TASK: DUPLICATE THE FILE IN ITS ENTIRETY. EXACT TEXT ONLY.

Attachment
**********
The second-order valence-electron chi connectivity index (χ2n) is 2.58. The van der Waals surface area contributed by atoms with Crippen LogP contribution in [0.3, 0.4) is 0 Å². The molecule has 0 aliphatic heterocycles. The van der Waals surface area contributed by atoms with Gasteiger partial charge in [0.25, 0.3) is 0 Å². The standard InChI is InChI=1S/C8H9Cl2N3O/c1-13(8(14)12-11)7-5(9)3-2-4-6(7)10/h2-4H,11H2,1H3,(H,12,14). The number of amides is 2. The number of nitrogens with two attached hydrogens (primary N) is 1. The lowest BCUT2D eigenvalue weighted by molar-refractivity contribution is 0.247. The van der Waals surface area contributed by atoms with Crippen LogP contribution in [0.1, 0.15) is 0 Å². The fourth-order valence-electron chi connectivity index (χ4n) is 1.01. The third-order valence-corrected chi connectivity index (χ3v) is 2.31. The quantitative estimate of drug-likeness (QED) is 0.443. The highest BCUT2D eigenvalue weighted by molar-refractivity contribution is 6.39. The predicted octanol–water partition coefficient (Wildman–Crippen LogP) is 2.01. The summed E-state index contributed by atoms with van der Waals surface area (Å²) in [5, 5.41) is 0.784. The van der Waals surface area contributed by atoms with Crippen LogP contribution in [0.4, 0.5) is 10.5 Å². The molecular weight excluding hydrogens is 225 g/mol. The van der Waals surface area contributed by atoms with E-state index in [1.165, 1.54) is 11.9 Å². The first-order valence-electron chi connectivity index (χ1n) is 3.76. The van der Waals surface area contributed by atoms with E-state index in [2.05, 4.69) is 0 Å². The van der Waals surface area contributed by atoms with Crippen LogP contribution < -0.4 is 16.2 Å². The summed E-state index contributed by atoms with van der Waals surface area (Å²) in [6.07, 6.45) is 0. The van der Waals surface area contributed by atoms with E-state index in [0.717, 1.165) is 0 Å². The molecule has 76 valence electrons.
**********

The second-order valence-electron chi connectivity index (χ2n) is 2.58. The van der Waals surface area contributed by atoms with Crippen LogP contribution in [0.3, 0.4) is 0 Å². The molecule has 0 aliphatic heterocycles. The van der Waals surface area contributed by atoms with Gasteiger partial charge in [0.25, 0.3) is 0 Å². The standard InChI is InChI=1S/C8H9Cl2N3O/c1-13(8(14)12-11)7-5(9)3-2-4-6(7)10/h2-4H,11H2,1H3,(H,12,14). The number of amides is 2. The number of nitrogens with two attached hydrogens (primary N) is 1. The lowest BCUT2D eigenvalue weighted by molar-refractivity contribution is 0.247. The van der Waals surface area contributed by atoms with Crippen LogP contribution in [0.1, 0.15) is 0 Å². The fourth-order valence-electron chi connectivity index (χ4n) is 1.01. The third-order valence-corrected chi connectivity index (χ3v) is 2.31. The quantitative estimate of drug-likeness (QED) is 0.443. The highest BCUT2D eigenvalue weighted by molar-refractivity contribution is 6.39. The predicted octanol–water partition coefficient (Wildman–Crippen LogP) is 2.01. The summed E-state index contributed by atoms with van der Waals surface area (Å²) in [5, 5.41) is 0.784. The van der Waals surface area contributed by atoms with Crippen LogP contribution in [0.4, 0.5) is 10.5 Å². The molecular weight excluding hydrogens is 225 g/mol. The van der Waals surface area contributed by atoms with E-state index in [1.165, 1.54) is 11.9 Å². The first-order valence-electron chi connectivity index (χ1n) is 3.76. The van der Waals surface area contributed by atoms with E-state index in [2.05, 4.69) is 0 Å². The van der Waals surface area contributed by atoms with Crippen LogP contribution < -0.4 is 16.2 Å². The summed E-state index contributed by atoms with van der Waals surface area (Å²) in [6.07, 6.45) is 0. The van der Waals surface area contributed by atoms with E-state index in [0.717, 1.165) is 0 Å². The molecule has 76 valence electrons.